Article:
At least 40 cattle have been found dead in the Meeker, Colorado, area, and no one knows what killed them.
Someone get Fox Mulder on the phone.
The obvious theory would be wolves. Gray wolves were common in the area, but were hunted extensively and essentially eliminated from the state 75 years ago or so. However, they were reintroduced in 2020 after voters approved a plan to do so.
In addition, some gray wolf packs from other areas migrate through Colorado, though Newsweek says it’s too early in the season for that to be likely. Still, it’s possible.
“Unfortunately, wolves can’t see state boundaries and it is easy for them to cross borders into zones where they are less tolerated,” Executive director of the International Wolf Center, Grant Spickelmier, told the outlet.
So, yeah, it could be wolves. But there’s one problem with that theory: the complete lack of evidence of wolves in the area, the lack of “typical feeding behavior” associated with wolves, and the fact that most of the dead animals show no evidence of the sort of trauma that they would have suffered at the hands — er, paws — of a hungry wolf pack.
OK, I guess that’s three problems.
In early October, 18 calves were found dead on White River National Forest land, and wolves took the blame, according to the Steamboat (Springs) Pilot & Today. Rancher Lenny Klinglesmith said that all 18 “suffered extensive trauma and damage to their flanks, bite marks on their heads and faces, some missing and damaged tails, and extensive bruising on both sides,” according to The Greeley Fence Post.
The only issue with that is that it wasn’t true, hardly at all, perhaps because — and this is pure speculation on my part — Klinglesmith isn’t in favor of re-introducing wolves to Colorado.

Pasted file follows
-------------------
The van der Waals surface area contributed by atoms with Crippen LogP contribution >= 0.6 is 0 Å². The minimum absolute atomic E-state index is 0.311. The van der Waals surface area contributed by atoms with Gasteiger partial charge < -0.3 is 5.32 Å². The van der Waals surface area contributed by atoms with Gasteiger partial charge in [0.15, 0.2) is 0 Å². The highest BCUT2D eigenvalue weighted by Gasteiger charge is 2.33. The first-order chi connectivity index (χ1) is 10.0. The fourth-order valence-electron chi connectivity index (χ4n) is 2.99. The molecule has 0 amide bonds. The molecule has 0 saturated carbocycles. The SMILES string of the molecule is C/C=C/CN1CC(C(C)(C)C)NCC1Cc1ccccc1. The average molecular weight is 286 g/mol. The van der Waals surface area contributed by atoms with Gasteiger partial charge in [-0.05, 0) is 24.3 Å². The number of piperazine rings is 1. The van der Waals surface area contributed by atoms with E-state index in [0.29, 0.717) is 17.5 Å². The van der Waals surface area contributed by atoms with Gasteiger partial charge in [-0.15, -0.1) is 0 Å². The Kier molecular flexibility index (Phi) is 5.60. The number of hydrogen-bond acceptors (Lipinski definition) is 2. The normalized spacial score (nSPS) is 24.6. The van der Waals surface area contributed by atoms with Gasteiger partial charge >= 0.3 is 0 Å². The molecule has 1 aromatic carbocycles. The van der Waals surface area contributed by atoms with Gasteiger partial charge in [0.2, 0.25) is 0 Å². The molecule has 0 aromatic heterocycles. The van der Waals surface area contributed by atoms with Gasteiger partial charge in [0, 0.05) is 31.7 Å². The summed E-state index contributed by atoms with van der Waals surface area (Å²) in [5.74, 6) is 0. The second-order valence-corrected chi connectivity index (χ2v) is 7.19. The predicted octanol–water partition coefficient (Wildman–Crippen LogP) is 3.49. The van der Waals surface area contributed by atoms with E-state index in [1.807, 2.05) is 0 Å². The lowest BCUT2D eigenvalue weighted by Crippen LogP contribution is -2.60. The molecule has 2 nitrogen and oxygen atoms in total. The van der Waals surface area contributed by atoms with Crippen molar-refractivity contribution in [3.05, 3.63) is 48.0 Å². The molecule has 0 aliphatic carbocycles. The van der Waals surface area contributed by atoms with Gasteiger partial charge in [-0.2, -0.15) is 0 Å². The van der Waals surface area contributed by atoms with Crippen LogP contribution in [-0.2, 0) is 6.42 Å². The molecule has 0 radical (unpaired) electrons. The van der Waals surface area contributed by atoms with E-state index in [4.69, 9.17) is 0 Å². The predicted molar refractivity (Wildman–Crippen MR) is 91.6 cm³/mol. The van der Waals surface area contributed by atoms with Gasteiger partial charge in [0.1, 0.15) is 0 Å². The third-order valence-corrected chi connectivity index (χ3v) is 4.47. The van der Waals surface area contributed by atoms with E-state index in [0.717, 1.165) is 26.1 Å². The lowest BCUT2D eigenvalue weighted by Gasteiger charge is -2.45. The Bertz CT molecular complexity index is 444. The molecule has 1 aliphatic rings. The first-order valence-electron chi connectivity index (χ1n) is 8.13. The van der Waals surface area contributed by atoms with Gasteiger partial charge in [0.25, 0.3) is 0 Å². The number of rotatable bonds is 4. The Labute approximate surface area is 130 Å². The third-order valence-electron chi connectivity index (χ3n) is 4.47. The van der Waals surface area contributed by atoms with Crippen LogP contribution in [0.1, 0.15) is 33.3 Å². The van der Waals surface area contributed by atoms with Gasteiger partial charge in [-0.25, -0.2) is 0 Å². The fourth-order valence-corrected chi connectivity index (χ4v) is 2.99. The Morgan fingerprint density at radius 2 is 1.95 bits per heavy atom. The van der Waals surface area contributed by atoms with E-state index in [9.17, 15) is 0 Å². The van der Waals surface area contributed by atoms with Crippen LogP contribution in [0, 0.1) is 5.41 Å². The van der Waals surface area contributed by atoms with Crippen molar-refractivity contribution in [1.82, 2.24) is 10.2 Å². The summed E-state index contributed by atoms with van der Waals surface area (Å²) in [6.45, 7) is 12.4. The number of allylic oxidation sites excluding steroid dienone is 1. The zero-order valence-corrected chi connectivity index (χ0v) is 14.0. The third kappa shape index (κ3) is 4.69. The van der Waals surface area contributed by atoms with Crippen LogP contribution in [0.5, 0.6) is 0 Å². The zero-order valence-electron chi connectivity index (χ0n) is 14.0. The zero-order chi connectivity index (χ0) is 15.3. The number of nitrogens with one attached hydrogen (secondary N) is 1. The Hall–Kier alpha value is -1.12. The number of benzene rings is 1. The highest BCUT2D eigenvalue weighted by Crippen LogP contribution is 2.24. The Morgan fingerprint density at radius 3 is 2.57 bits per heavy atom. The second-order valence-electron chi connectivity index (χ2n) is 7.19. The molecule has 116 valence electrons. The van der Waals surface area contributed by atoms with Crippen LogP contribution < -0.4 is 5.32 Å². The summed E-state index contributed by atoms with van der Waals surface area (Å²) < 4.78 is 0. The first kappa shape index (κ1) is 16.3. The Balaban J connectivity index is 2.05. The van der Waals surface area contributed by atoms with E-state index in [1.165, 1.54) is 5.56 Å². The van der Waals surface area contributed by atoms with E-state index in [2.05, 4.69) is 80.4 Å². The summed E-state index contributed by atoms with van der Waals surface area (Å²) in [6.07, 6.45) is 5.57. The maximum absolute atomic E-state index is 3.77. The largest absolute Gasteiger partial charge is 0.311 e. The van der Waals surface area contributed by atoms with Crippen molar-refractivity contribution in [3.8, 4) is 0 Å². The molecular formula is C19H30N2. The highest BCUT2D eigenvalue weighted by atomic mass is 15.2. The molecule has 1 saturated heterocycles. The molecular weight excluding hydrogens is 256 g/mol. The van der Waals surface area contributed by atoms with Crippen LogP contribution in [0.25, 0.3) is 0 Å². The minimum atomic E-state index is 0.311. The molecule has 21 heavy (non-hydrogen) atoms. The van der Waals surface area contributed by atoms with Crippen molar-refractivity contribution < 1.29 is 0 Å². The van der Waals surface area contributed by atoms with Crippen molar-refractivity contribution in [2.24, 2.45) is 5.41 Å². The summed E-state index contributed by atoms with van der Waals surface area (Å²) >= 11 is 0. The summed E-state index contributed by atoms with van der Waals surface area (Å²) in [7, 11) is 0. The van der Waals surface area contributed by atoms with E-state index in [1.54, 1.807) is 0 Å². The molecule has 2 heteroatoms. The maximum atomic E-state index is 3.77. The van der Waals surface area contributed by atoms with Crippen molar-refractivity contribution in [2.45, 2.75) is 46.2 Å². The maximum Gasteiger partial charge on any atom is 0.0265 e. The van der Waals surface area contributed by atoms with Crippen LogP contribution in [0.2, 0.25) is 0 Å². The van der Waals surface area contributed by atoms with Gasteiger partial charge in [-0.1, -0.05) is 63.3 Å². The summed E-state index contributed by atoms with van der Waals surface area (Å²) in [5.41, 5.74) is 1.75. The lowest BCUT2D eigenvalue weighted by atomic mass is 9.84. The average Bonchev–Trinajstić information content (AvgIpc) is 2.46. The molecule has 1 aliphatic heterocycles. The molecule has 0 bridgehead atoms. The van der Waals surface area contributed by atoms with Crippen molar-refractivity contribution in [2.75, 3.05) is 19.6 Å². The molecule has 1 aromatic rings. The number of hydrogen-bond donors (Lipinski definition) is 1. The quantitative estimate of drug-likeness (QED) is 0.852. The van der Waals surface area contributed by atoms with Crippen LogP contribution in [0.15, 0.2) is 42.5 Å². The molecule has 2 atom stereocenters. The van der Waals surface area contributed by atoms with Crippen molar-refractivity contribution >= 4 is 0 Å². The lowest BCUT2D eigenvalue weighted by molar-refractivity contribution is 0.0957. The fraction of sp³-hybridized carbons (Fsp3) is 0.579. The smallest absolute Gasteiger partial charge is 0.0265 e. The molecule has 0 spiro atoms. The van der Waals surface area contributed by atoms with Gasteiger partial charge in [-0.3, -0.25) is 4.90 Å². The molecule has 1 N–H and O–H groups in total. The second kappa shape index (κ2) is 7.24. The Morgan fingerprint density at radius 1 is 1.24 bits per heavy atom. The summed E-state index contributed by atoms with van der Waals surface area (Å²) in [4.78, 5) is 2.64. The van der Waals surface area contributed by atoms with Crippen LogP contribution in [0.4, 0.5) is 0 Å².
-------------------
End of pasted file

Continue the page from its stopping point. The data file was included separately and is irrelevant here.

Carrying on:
Colorado Parks and Wildlife Northwest Regional Director Travis Black said only five of those 18 showed “injuries, some contusions, some hemorrhaging that were somewhat consistent with wolf depredation.”
“What we’re lacking (in the Meeker case), in my opinion, is that typical feeding behavior that we would see… typically wolves would come back and feed on a carcass,” Black said, according to the Pilot & Today.
“It’s perplexing; it’s confusing; it’s frustrating, trying to figure out exactly what occurred in this incident,” Black told the CPW Commission on Nov. 17. “We have no evidence of wolves in that area. That doesn’t mean they are not there.”
Black said they had looked into other explanations for the deaths, such as Clostridium bacteria, but that didn’t seem to be the culprit, either.
Even had the bacteria been found, guess what the Pilot & Today said exacerbates its impact on cattle?
Wolves. No, I’m not kidding. All roads lead to wolves in Colorado, apparently. Except that no one can find any wolves or any evidence of there having been any wolves in the area.
“We’re trying not to jump to conclusions here,” Black said. “There will be all kinds of twists and turns in this story, and this is just one of those.”
“Black said trail cameras, howling surveys and aerial flights haven’t located any trace of wolves,” the Pilot & Today reported, and quoted him as saying directly, “We have no tracks.”
So it looks like wolves, except that nothing looks like wolves. So what killed these cows? Your guess is as good as mine — and as good as Colorado Parks and Wildlife’s too, apparently.
Look, I’m not saying these cattle were killed by a chupacabra. I’m just saying that if you said it, I wouldn’t call you a liar.
This article appeared originally on The Western Journal.